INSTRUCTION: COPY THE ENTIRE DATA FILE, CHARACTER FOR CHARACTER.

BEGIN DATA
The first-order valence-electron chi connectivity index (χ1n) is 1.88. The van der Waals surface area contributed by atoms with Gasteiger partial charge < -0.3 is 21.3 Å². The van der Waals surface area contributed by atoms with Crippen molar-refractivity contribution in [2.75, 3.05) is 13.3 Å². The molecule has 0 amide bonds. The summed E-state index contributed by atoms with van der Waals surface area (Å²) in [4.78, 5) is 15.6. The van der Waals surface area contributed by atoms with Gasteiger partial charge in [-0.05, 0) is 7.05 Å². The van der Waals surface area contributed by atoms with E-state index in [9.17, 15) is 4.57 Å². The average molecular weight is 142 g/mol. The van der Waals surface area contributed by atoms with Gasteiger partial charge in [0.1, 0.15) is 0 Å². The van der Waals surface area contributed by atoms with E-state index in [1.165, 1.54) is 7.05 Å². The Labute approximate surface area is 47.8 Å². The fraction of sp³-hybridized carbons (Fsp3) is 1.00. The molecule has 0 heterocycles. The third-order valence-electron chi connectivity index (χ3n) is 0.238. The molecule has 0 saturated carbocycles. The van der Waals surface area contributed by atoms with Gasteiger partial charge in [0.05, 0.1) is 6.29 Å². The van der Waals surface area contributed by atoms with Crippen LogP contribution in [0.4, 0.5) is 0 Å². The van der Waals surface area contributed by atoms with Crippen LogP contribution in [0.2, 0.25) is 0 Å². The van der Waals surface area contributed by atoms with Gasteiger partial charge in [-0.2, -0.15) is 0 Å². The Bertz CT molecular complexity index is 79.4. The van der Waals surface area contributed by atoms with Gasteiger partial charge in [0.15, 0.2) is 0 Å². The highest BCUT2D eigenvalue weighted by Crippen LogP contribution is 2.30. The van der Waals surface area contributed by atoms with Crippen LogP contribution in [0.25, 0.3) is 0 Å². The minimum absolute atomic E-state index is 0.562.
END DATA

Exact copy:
The first-order valence-electron chi connectivity index (χ1n) is 1.88. The van der Waals surface area contributed by atoms with Gasteiger partial charge < -0.3 is 21.3 Å². The van der Waals surface area contributed by atoms with Crippen molar-refractivity contribution in [2.75, 3.05) is 13.3 Å². The molecule has 0 amide bonds. The summed E-state index contributed by atoms with van der Waals surface area (Å²) in [4.78, 5) is 15.6. The van der Waals surface area contributed by atoms with Gasteiger partial charge in [-0.05, 0) is 7.05 Å². The van der Waals surface area contributed by atoms with E-state index in [9.17, 15) is 4.57 Å². The average molecular weight is 142 g/mol. The van der Waals surface area contributed by atoms with Gasteiger partial charge in [0.1, 0.15) is 0 Å². The van der Waals surface area contributed by atoms with E-state index in [1.165, 1.54) is 7.05 Å². The Labute approximate surface area is 47.8 Å². The fraction of sp³-hybridized carbons (Fsp3) is 1.00. The molecule has 0 heterocycles. The third-order valence-electron chi connectivity index (χ3n) is 0.238. The molecule has 0 saturated carbocycles. The van der Waals surface area contributed by atoms with Gasteiger partial charge in [0.05, 0.1) is 6.29 Å². The van der Waals surface area contributed by atoms with Crippen LogP contribution in [0.4, 0.5) is 0 Å². The van der Waals surface area contributed by atoms with Crippen LogP contribution in [0.2, 0.25) is 0 Å². The van der Waals surface area contributed by atoms with Gasteiger partial charge in [-0.2, -0.15) is 0 Å². The Bertz CT molecular complexity index is 79.4. The van der Waals surface area contributed by atoms with Gasteiger partial charge in [0.15, 0.2) is 0 Å². The highest BCUT2D eigenvalue weighted by Crippen LogP contribution is 2.30. The van der Waals surface area contributed by atoms with Crippen LogP contribution in [0.25, 0.3) is 0 Å². The minimum absolute atomic E-state index is 0.562.